Research & Studies

The Haydn-Liszt Quartet: New Institutions, Social Actors and Networking in the West-Pannon Euroregion

The 1990s were the years of learning not only in terms of market economics but in terms of joining the European integration processes as well. This is especially true for the estabishment of the institutional frames for regions and regional development and cooperation. As a result, seven regions were created in Hungary without the dissolution of the counties, the traditional units of Hungarian public administration. Regions in Hungary are in the process of institutional stabilization and are trying to become real players in domestic and European politics. The Western-Transdanubian region which consists of the three western-border counties of Györ-Sopron, Vas and Zala, is outstandingly positioned among them, since together with Burgenland in Austria, it
constitutes the West-Pannon Euroregion, the only one in Hungary with EU borders.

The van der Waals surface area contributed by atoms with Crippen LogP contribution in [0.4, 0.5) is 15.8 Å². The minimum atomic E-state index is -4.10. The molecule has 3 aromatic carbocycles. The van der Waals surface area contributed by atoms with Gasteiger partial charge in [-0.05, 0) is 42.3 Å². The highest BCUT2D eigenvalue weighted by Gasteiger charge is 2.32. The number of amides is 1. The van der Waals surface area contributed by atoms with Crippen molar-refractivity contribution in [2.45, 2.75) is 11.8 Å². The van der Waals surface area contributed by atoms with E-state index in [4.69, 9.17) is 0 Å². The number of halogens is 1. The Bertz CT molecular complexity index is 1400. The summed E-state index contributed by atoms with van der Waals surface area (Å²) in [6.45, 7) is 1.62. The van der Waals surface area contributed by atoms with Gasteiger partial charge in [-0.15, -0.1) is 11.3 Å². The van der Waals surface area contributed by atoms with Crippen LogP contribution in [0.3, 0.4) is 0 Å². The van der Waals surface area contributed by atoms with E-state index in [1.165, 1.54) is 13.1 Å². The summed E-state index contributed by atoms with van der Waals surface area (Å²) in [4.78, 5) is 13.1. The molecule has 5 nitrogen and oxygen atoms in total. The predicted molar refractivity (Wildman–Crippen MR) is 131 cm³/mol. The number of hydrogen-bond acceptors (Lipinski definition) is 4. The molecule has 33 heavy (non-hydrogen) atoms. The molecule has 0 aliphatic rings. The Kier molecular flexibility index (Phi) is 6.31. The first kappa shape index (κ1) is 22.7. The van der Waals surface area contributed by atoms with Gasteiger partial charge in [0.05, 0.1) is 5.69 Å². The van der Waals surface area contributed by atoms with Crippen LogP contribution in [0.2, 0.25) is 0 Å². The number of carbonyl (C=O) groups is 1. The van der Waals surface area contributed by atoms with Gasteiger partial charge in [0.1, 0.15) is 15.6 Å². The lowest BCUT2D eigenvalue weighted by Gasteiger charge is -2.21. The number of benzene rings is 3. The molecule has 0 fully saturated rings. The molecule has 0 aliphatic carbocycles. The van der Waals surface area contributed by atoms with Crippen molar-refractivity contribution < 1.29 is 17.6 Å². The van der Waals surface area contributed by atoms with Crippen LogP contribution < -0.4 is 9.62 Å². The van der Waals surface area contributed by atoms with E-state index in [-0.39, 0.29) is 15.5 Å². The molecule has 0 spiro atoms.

Three quarters of the entire population of 1.3 million and territory of the West-Pannon Euroregion belongs to Hungary. As a consequence, the institutional and social development of the three counties of Western Transdanubia play a determining role in the ongoing process of Euroregionalization.

Since the abolition of the Iron Curtain, this development has been both dynamic and uninterrupted. The Hungarian part of the West Pannon Euroregion is among the most successful in Hungary, whereas Burgenland is the least developed in Austria.

Interpersonal, social, economic and political relationships traditionally play a vital role throughout the entire border region, thus providing an excellent base for institution-building and networking within the recently institutionalized frames of Western Transdanubia. Social cohesion of the new Euroregion can be strengthened by ethnic groups and minorities traditionally living peacefully side-by-side on both sides of the EU’s eastern border.

With the opening of borders in 1989, crossborder labor market relations have intensified. Many Hungarian citizens, searching for higher income possiblities, have adjusted themselves to the requirements of the Austrian labor market during the past decade. Most of the commuting migrants have found employment opportunities in the service sector, agriculture and construction industry. The rising proportion of comparatively cheap migrant labor can lead to social and political tensions, and as a consequence this sensitive issue needs special treatment during the process of framing crossborder regional labor relations.

Read more on the Institute for Social and European Studies website.